On and off the field, Australian rugby is breaking new ground.
Last year, Raelene Castle became the first woman to head up any rugby organization when she was unveiled as the new CEO of Rugby Australia.
Shortly afterward, Australia's male and female sevens players were granted pay parity on what was declared a "great day for women's sport."
And then, in January, Australia's women made history in Sydney by becoming the first team to win a Sevens World Series event without conceding a single point.
For Castle, the women's success on the field helped pave the way for the advances made off it, most notably in pay parity.
"Athletes are training just as hard as the men, delivering commercial outcomes like the men are and therefore you can start to have not only the rational conversation about equality but also the more emotive conversation about it," she told CNN's World Rugby.
"It's an enormous step forward for our women's sevens team and I absolutely believe it's the right one."
Australia is unbeaten in this season's Sevens World Series, winning tournaments in Dubai and Sydney.
Add to this an Olympic gold medal at Rio 2016 and it's not surprise the seven-a-side game is booming Down Under -- participation increased from 200,000 to 1.7 million between 2014 and 2017, including a 33% rise during the Olympic year.
Eye on the future
The first women's Sevens World Series took place in 2012-13 and Australia became the first nation other than New Zealand to lift the title in 2016. This season's competition takes in five venues with Australia well positioned to claim its second crown.
This year there's the added incentive of a World Cup in July, hosted by the USA in San Francisco, and the Commonwealth Games, hosted in Australia's Gold Coast.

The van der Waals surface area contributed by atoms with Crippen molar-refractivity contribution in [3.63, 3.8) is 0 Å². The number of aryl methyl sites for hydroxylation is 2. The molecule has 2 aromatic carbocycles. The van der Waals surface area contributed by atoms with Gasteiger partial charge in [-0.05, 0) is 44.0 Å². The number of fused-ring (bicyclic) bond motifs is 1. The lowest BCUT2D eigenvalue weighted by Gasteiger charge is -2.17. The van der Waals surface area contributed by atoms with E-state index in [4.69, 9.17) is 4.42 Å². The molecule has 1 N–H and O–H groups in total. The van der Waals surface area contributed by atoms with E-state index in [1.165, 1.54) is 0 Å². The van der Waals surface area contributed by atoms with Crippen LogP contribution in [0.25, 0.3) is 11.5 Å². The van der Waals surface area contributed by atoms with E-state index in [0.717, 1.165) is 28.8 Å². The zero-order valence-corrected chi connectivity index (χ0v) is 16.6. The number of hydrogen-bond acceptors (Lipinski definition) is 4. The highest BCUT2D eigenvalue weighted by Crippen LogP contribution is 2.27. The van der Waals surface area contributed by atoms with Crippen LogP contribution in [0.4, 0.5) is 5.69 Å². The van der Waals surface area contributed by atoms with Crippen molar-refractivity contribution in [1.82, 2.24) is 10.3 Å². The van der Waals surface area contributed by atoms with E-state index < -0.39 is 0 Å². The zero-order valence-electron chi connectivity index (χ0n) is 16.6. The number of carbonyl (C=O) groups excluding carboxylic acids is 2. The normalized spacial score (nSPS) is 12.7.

The stars of the Australian team have both youth and experience on their side. Emma Tonegato is 22 but has already scored 73 Sevens World Series tries. Charlotte Caslick is the same age and has already played in 138 games.
While the team's immediate future looks promising, it's long-term prospects are equally positive. A university sevens league has recently been introduced, giving up-and-coming players the chance to not only develop their skills, but to also stake a claim for national selection.
"It's just going leaps and bounds," says sevens co-captain Sharni Williams, one of the gold medal winners in Rio.
"Having a new CEO as well come in on top of what we've started to create -- women's sport in Australia is really taking off."
A healthy position to be in, but getting there hasn't necessarily been easy. Even Tim Walsh, coach of the women's sevens team, was forced to reassess his rugby values.
"Seven years ago I was offered the coach and I said 'no, I'm not coaching women's rugby,'" he admitted.
"The whole world is seeing what amazing athletes and rugby players the women are. They're basically opening up a whole new genre and a whole new market to world rugby."
Women's rugby is thriving in Australia
The women's rugby sevens gold at Rio 2016 gave the sport a huge boost
The women's sevens team was recently granted pay parity with the men